AstraZeneca and its research and development unit MedImmune have reported overall survival (OS) data from the Phase III PACIFIC clinical trial of Imfinzi (durvalumab) in patients with unresectable, Stage III non-small cell lung cancer (NSCLC).
Findings demonstrated that Imfinzi met the trial’s second primary endpoint with significant improvement in OS, when compared to standard of care.
The OS improved regardless of PD-L1 expression, with 32% decrease in the risk of death.
Imfinzi is a human monoclonal antibody designed to bind to PD-L1 and block its interaction with PD-1 and CD80, in turn inhibiting tumour’s evasion of the immune system.
PACIFIC is a randomised, double-blinded, placebo-controlled, multi-centre trial being conducted in 713 patients at 35 centres across 26 countries.
The trial’s primary endpoints are progression-free survival (PFS) and overall survival (OS), while the secondary endpoints include objective response rate and duration of response.
AstraZeneca chief medical officer and Global Medicines Development executive vice-president Sean Bohen said: “These data establish Imfinzi as the first immunotherapy to demonstrate an overall survival benefit for patients with unresectable, Stage III non-small cell lung cancer following chemoradiation therapy.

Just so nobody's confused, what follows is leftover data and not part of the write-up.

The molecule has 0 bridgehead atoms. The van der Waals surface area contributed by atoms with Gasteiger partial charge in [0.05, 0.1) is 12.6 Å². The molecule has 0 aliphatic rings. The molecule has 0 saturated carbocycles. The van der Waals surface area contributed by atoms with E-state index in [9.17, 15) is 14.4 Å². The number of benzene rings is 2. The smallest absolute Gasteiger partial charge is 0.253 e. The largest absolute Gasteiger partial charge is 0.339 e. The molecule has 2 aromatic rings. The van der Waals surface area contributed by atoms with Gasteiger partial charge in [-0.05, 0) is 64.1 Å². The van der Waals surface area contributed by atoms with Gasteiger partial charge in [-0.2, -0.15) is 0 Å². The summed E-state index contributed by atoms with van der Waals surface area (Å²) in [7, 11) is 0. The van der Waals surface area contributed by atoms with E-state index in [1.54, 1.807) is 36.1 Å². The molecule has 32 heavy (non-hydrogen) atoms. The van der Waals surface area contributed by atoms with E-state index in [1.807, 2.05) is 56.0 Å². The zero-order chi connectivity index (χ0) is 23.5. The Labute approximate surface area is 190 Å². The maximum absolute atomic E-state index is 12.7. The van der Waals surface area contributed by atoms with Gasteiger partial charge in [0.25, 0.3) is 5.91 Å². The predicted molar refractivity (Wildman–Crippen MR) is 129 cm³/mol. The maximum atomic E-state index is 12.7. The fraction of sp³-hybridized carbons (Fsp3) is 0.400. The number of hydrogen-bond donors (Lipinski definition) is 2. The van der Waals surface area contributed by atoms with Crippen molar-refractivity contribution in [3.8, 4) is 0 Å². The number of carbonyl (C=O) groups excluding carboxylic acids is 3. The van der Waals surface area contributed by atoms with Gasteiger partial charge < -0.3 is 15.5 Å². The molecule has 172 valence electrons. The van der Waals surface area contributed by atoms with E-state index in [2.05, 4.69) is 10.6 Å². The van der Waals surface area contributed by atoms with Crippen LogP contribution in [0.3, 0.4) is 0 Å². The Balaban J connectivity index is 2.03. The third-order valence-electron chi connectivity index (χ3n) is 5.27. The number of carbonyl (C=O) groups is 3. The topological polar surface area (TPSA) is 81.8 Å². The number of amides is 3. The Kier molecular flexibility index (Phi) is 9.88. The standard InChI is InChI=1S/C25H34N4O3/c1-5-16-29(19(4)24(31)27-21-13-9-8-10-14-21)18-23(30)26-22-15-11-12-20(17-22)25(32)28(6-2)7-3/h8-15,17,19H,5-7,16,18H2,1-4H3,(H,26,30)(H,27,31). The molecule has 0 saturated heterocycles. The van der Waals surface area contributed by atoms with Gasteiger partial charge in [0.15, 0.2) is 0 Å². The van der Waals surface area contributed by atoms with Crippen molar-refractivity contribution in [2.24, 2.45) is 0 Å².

“Today’s announcement brings new hope to patients in a setting where survival rates have not changed in decades.”
The OS data was presented at the Presidential Symposium of the IASLC 19th World Conference on Lung Cancer in Toronto, Canada. The PACIFIC trial results were published in the New England Journal of Medicine.
AstraZeneca has also announced marketing authorisation from the European Commission (EC) for the use of Imfinzi as monotherapy to treat some adults with locally-advanced, unresectable NSCLC.
The drug has already secured approvals in the US, Canada, Switzerland, India, Japan and Brazil.
Stage III NSCLC is treated with curative intent because the cancer is yet to spread to distant organs, which is defined as Stage IV. It represents approximately one-third of NSCLC cases worldwide.